Belgium is a charming place to spend the winter. In December, Christmas markets abound in most towns and cities, and wandering the stalls and vendors with a cup of hot spiced wine in hand is a wonderful way to spend a day. In many cities across Belgium, the winter festivities are marked with some amazing Ice Sculptures, created by talented artists who make glittering, diamond-like sculptures to fit the season. The biggest of these seasonal art installations is in Bruges each year, and the Snow and Ice Sculpture Festival is one you won’t want to miss. Each year, a theme is chosen, and artists from around the world get together to make it a reality. The sculptures are combined with lights and music to create a magical experience, and a nearby open air ice rink completes the atmosphere.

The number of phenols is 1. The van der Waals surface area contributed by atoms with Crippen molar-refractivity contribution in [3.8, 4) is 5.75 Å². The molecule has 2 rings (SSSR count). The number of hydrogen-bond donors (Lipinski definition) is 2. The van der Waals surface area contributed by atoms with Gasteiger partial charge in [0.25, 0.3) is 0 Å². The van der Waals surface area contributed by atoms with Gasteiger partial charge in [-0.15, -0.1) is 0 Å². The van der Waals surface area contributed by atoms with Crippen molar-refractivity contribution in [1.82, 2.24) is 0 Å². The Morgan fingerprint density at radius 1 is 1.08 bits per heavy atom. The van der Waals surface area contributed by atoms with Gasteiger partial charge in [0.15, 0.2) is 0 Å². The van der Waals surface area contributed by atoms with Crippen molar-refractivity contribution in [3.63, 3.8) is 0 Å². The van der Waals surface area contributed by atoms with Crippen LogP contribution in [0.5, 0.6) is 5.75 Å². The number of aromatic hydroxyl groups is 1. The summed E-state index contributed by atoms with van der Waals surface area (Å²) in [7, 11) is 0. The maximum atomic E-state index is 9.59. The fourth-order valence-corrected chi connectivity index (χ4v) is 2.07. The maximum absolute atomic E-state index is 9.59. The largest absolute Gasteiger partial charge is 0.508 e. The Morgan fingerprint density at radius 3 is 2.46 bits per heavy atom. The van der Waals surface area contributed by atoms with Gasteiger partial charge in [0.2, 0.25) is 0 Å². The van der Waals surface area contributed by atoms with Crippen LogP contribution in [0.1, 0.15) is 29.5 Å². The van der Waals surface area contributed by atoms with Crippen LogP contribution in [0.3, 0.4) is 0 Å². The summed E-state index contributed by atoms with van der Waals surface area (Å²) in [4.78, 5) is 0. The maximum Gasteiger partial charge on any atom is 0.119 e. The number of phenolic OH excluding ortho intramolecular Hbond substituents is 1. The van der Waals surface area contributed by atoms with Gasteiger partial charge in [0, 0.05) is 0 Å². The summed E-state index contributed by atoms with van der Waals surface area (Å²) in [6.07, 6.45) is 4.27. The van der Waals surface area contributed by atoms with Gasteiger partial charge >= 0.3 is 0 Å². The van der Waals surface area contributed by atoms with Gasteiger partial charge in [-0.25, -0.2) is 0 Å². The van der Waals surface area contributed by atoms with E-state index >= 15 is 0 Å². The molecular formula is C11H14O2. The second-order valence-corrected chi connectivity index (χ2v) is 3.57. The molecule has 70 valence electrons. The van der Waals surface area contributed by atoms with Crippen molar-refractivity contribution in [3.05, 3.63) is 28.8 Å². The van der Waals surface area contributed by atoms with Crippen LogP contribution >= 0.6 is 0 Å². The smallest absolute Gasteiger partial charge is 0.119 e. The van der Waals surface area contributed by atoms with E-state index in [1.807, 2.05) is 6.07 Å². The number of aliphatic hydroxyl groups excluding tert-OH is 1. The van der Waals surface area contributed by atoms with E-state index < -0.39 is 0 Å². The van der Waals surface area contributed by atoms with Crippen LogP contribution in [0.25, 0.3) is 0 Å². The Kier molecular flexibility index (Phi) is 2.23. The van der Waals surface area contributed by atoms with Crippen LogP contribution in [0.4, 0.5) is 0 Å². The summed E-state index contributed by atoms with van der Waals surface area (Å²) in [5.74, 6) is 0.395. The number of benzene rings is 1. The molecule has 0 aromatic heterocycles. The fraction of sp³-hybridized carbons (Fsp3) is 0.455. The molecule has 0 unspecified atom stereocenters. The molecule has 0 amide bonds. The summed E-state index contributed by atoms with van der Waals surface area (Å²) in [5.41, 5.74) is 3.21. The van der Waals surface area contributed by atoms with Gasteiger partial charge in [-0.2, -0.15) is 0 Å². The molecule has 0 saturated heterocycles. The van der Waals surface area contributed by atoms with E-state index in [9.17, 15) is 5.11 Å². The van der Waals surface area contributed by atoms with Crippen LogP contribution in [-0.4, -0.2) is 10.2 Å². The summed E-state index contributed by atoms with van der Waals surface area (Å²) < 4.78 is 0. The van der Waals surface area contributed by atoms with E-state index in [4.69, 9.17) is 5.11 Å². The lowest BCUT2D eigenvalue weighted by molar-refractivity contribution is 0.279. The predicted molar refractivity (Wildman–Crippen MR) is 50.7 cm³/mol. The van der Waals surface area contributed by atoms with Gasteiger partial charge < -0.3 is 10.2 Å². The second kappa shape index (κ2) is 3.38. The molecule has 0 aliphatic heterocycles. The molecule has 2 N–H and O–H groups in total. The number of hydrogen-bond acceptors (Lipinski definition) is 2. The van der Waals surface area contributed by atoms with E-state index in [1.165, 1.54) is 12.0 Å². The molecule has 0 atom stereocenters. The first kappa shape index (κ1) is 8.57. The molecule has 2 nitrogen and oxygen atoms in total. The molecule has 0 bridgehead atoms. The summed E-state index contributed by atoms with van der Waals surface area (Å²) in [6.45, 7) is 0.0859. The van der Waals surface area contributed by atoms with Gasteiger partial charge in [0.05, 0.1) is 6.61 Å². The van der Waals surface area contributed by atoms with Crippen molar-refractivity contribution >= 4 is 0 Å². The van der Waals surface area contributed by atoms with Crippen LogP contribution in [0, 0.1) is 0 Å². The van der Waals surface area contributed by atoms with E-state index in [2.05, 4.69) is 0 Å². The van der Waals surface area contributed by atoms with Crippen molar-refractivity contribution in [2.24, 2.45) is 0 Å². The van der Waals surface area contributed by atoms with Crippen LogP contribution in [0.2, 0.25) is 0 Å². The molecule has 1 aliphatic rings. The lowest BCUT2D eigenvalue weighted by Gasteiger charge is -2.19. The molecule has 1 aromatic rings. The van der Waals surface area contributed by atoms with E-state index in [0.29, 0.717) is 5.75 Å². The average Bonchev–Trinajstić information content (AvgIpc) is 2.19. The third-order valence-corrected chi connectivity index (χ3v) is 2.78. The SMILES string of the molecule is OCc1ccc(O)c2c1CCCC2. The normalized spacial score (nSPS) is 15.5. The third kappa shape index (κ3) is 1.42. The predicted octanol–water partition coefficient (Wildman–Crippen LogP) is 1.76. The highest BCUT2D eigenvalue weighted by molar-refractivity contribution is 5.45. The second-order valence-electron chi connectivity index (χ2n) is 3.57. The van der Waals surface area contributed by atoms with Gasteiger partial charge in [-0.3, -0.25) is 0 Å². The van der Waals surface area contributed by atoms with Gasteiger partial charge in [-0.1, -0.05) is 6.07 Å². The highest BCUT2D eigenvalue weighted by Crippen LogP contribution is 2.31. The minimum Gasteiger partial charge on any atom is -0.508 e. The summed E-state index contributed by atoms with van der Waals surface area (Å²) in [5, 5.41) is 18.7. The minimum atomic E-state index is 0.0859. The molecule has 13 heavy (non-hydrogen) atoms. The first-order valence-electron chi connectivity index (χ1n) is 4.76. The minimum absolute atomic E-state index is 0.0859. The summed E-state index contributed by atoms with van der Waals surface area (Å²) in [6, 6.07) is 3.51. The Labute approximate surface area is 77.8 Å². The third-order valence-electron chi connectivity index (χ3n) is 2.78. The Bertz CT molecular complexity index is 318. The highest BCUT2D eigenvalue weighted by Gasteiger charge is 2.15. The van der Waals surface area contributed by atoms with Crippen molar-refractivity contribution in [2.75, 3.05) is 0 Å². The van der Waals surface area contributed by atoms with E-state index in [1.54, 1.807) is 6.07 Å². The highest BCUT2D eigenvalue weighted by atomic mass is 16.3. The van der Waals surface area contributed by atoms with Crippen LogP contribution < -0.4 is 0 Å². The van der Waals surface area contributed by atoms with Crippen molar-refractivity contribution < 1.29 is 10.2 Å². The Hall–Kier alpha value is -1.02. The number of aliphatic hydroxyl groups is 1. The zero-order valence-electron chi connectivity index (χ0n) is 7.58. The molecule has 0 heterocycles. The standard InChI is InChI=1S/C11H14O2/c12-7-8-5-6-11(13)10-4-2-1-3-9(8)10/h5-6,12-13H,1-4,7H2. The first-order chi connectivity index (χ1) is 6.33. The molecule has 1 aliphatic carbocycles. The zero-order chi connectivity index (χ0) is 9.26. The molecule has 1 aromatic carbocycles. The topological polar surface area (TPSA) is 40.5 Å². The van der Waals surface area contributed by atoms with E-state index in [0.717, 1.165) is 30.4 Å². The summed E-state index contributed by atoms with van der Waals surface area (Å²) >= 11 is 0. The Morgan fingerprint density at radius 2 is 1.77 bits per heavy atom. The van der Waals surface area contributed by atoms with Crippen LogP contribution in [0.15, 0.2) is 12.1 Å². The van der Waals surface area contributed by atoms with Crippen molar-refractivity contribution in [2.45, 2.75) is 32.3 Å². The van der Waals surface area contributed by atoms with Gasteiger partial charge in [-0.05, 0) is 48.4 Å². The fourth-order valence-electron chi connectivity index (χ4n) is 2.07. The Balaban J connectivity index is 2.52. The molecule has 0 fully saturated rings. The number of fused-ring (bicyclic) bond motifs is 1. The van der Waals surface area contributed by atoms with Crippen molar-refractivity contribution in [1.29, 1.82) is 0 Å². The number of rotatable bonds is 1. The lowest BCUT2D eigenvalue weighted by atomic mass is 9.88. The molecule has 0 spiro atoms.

No list of winter festivals would be complete without Carnival, a traditional celebration that takes place each year before the start of Lent. Originally from Spain, the tradition has now spread all over the world, and different countries in Europe have each given it their own flair. In Belgium, for example, the Carnival of Binche features men in strange masks who march the streets and toss oranges into the crowd, and in Rijeka, Croatia, the mayor hands over the key to the city to the Carnival Master before the festivities can begin. In Hungary, paraders wear hairy, woolly suits and spear doughnuts on spikes to symbolise the end of winter and the defeat of the Ottomans. Some of the most famous Carnival celebrations in Europe include the Nice Carnival in France, with over a million attendants, the Venetian Carnival in Venice, with its iconic masks, and of course, the Carnival celebrations that dominate the entire country of Spain. Carnival occurs each year before Lent, in the months of February or March.